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Old 10-18-2011, 08:20 PM   #8
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That sounds like a great game plan.

A few last suggestions ...
Keep the headspace in the secondary to a minimum ... avoid oxygen exposure as much as possible.

Make sure to actually rack the must off the lees near the end of primary fermentation (i.e. when you put it into the secondary fermenter) to avoid autolysis of the yeast sediment which can result in, amongst other issues, essence of “onion, rubber and skunk” (Mmmm good) from the formation of mercaptans.

Make sure to use an adequate addition of DAP. The nitrogen will help to guard against hydrogen sulfide, which, while you may not readily get that rotten egg smell right away, it’s presence can react to produce further problems too.

If all this does not correct the problem, I would suspect the problem is originating from something that is common to all affected batches so likely something brought in from the orchard or your grinder or press.

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Old 10-18-2011, 08:32 PM   #9
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Speaking of cleaning a grape/apple press ... here's a primer on how to do this ...


HOW TO CLEAN A GRAPE OR APPLE PRESS

First you have to SCRUB off all the dirt and grime ... then you sanitize.
The sanitizer must have direct contact and any schmutz will prevent that.
Every nook and cranny on any contact surface must be cleaned.

In commercial operations when they clean equipment some use the white plastic scrub pads rather than the green ones as they are a bit softer and a bit less likely to cause scratches which could harbor bacteria later ... especially for a press or grinder I’d say the green type plastic scrub pad are absolutely fine and is what I use when I clean my presses.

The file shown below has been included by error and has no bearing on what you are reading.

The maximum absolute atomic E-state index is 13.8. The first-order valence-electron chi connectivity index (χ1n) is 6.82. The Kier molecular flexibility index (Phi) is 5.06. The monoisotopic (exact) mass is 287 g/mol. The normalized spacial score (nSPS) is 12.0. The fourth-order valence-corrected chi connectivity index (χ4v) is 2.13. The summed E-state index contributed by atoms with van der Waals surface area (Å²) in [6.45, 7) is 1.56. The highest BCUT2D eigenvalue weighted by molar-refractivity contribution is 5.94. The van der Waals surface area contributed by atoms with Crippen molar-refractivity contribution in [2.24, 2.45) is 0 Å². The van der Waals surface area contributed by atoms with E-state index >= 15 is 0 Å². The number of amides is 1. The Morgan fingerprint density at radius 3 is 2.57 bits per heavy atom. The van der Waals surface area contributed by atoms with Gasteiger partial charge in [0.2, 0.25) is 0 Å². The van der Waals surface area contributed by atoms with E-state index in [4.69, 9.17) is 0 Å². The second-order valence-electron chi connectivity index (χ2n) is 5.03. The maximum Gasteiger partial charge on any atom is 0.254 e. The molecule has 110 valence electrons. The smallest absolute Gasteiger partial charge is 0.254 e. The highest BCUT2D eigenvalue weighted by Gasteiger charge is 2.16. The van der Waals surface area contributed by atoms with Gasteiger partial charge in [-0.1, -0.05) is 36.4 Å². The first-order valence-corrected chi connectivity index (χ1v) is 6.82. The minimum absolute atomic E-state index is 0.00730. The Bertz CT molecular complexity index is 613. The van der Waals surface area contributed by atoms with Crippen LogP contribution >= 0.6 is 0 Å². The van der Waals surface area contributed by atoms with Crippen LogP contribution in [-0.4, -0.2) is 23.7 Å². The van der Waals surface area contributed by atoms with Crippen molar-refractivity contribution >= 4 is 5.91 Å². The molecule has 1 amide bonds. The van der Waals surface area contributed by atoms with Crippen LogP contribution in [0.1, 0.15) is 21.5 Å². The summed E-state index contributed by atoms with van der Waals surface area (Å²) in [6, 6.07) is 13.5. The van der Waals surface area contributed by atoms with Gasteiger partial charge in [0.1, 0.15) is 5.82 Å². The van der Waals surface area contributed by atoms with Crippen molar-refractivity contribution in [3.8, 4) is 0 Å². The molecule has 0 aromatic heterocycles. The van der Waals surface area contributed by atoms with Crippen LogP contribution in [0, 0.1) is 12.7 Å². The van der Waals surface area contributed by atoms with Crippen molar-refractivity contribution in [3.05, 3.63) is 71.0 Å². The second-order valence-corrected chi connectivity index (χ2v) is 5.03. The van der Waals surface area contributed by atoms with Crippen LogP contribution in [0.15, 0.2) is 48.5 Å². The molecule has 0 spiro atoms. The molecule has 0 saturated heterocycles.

For the cleaning process the old timers use caustic soda and a citric acid rinse. I did this when I got my big press years ago.

The kinder, gentler version of this ... and a better practice, would be to use “Powdered Brewery Wash” (aka PBW) mixed with hot water ... apply, scrub in, wait 30 min, rinse off. You can Google to find PBW or inquire at your local brewer supply. (note, PBW creates pressure when you mix it with water ... be careful if you are using any enclosed vessel such as a pump sprayer ... a pump sprayer with no pumping - imagine that).
After rinsing then you sanitize.

For the sanitizing part ... I strongly recommend my old friend “Star San” ... an acid based sanitizer ... and probably the most cost effective thing I have ever bought for vinting. For a big press, a pump sprayer works just dandy.

For the final rinse, I carefully use my pressure washer with a wide tip on low power ... but a garden hose etc will work fine.

Then, to re-lube the screw and coat various metal parts etc use a restaurant grade silicone spray that has the “NSF” rating logo on it. This is NOT just any old silicone spray but one safe for food operations. Local restaurant supply places should carry it.

I should give a shout out to two other products which can be used for the cleaning process ... that is “Straight A” and also “One Step” which are often available at the brewer/vintner supply. They are similar and are both oxygenators (like “oxi clean”) but of the two, One Step has a higher level of oxygen and also detergent. Just gotta make sure you rinse *really* well.
Some who want to do it on the cheap actually just buy Oxygen cleaners at the grocery store like oxyclean. I haven’t done this but I suppose it’s an option.

ps. don't forget to sanitize all the press-blocks, mesh bags/hairs/cheese cloths etc.

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Old 10-19-2011, 05:43 PM   #10
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Wow. What an informational thread.